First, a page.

Volume 80, Number 48 | April 28 - May 4, 2011
West and East Village, Chelsea, Soho, Noho, Little Italy, Chinatown and Lower East Side, Since 1933
ULURP clock is ticking on N.Y.U. superblocks plan
By Albert Amateau
New York University submitted its environmental documents to the Department of City Planning on April 15 for the redevelopment of the university’s two superblocks, marking the first official step in the uniform land use review procedure (ULURP) for Greenwich Village’s current biggest project.
The university’s draft scoping document outlines the issues to be studied for a draft environmental impact statement for the project on the two superblocks between LaGuardia Place and Mercer St., the south block stretching between Houston and Bleecker Sts. and the north block, between Bleecker and W. Third Sts.
The issues also include N.Y.U.’s proposed takeover of city-owned strips, including on LaGuardia Place between Bleecker and W. Third Sts., on Mercer St. between Houston and Bleecker Sts. and between Bleecker and W. Third Sts. and a strip north of the two superblocks between W. Third and W. Fourth Sts.
N.Y.U. has said its plan would improve the currently city-owned strips, plus improve and increase public access and create more open space in the redeveloped university-owned superblocks.
City Planning will hold a public hearing for comment on the scoping document on Tues., May 24, at the department offices, 22 Reade St., in two sessions, one at 2 p.m. and the other at 6 p.m.
Community Board 2 will conduct a separate hearing on the scoping document on Thurs., May 5, at a time and place to be determined later this week.
Jo Hamilton, chairperson of C.B. 2, whose district includes Greenwich Village, told an April 13 forum that the community board would be especially vigilant in scoping sessions for the environmental review of N.Y.U. and other major projects. The May 5 C.B. 2 hearing is an important opportunity for Village-area residents to tell the board their concerns about the N.Y.U. project’s environmental impact on public health, safety and livability, Hamilton said.
Over the coming 19 years, N.Y.U. plans to build a total of four new buildings on the two superblocks. The new space will include academic uses, faculty and student residences, a new athletic facility, a university-affiliated hotel, retail space and about 4 acres of publicly accessible open space with below-ground accessory parking for about 389 cars.
Below-grade academic space proposed for the north superblock would require the displacement of existing parking for 670 vehicles, resulting in a reduction of 281 parking spaces in the proposed development area.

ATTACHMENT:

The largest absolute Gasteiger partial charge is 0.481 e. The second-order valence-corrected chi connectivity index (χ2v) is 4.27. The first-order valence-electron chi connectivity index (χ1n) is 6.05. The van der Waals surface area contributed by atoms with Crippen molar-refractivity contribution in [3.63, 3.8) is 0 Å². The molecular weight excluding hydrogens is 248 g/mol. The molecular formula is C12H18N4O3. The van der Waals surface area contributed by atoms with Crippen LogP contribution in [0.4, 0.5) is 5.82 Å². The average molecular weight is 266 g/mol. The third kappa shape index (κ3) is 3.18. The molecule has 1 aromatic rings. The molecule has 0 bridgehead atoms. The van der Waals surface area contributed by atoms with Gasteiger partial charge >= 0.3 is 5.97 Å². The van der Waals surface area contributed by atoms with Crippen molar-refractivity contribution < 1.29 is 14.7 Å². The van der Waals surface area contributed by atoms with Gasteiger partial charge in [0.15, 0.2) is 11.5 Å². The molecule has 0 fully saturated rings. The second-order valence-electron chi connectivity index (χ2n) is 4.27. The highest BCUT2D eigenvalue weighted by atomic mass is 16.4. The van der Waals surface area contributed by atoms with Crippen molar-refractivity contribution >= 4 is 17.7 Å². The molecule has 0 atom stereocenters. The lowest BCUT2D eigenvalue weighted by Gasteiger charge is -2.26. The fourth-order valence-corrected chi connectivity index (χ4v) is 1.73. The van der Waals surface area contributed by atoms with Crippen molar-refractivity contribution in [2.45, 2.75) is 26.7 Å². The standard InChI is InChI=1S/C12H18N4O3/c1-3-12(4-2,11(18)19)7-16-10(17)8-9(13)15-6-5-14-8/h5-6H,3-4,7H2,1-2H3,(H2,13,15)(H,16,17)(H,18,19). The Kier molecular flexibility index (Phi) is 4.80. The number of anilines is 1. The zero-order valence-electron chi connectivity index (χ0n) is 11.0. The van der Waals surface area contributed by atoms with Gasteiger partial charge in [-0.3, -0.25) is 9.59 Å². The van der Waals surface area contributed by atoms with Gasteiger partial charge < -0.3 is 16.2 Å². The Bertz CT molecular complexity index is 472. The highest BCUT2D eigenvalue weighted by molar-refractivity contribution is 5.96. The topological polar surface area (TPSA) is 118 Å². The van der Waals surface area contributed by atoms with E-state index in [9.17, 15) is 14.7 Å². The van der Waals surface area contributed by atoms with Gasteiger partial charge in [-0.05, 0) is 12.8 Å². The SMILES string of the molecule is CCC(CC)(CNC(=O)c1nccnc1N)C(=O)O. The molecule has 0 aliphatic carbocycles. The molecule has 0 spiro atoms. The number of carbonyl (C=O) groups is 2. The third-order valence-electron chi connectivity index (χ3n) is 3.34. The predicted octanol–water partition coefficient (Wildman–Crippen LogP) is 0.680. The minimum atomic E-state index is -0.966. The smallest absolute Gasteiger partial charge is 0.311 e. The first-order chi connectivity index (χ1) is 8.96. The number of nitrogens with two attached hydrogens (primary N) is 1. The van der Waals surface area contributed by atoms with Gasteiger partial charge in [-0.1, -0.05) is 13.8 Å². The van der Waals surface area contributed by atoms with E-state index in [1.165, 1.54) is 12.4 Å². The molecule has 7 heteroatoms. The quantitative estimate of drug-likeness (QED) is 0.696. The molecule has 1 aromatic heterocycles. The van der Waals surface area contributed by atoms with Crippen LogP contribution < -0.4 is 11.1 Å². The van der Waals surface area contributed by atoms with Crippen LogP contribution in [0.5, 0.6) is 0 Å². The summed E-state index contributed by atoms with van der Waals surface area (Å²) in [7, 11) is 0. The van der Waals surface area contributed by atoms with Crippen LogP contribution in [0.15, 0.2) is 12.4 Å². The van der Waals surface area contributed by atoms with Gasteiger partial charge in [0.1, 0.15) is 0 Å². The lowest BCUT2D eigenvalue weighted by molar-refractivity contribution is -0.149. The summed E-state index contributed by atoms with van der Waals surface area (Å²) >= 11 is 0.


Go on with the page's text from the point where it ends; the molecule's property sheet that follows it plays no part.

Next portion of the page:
As part of the project, N.Y.U. plans to make 100,000 square feet available to the city School Construction Authority for a public school.
Within the two superblocks, the university intends to add about 2.5 million gross square feet of new uses by 2031. The project would require the demolition of three buildings — a total of about 200,000 square feet of space. Coles Gym on the south superblock’s east side, the Morton Williams Associated supermarket on the south superblock’s northwest corner and the six-storefront, low-rise, retail building on LaGuardia Place on the north superblock’s western edge are all proposed for demolition.
Two new curved buildings are proposed for the north superblock between the existing Washington Square Village residential buildings. One of them, with 160,000 square feet, would be off LaGuardia Place and the other, with 250,000 gross square feet, would be off Mercer St.
Below grade on the north superblock, plans call for about 484,000 square feet for academic classrooms, offices or black-box theaters between the existing residential buildings, Washington Square Village 1 and 2 on W. Third St. and Washington Square Village 3 and 4 on Bleecker St.
The plan also calls for rezoning a six-block area north of the two superblocks between Washington Square East/University Place and Mercer St. from W. Fourth St. to near Eighth St. to allow increased commercial retail.
The proposed actions outlined in documents earlier this month include elimination of Department of Housing Preservation and Development deed restrictions on the two superblocks that were part of an urban renewal plan nearly 50 years ago.
In addition, the New York State Dormitory Authority must sign off on the university’s application for state funding for student residences. Moreover, the State Office of Historic Preservation, which recently designated Washington Square Village eligible for designation on the State and Federal Registers of Historic Places, must also approve the project if state funding is involved.
Andrew Berman, executive director of the Greenwich Village Society for Historic Preservation and an opponent of the N.Y.U. project, suggested last week that the SHiPO designation could be a roadblock in the approval of the redevelopment.
However, Alicia Hurley, N.Y.U. vice president for government and community engagement, noted last week that the public review for complicated projects allows many agencies to comment.
“This is part of the normal course of business,” she said. “In fact, we had met and conducted a site tour with SHiPO to ensure that all of these matters were fully understood as we undertake the environmental impact study. It’s inaccurate to claim that the determination by the State Historic Preservation Office means that the project will not be successful. We have worked with SHiPO in the past to resolve such issues, and we will work with them again now,” Hurley said.
Hurley also noted that the city’s Landmarks Preservation Commission earlier this month unanimously approved an amendment to the landscaping of the south superblock’s I.M. Pei-designed Silver Towers complex, which L.P.C. designated a landmark in 2008.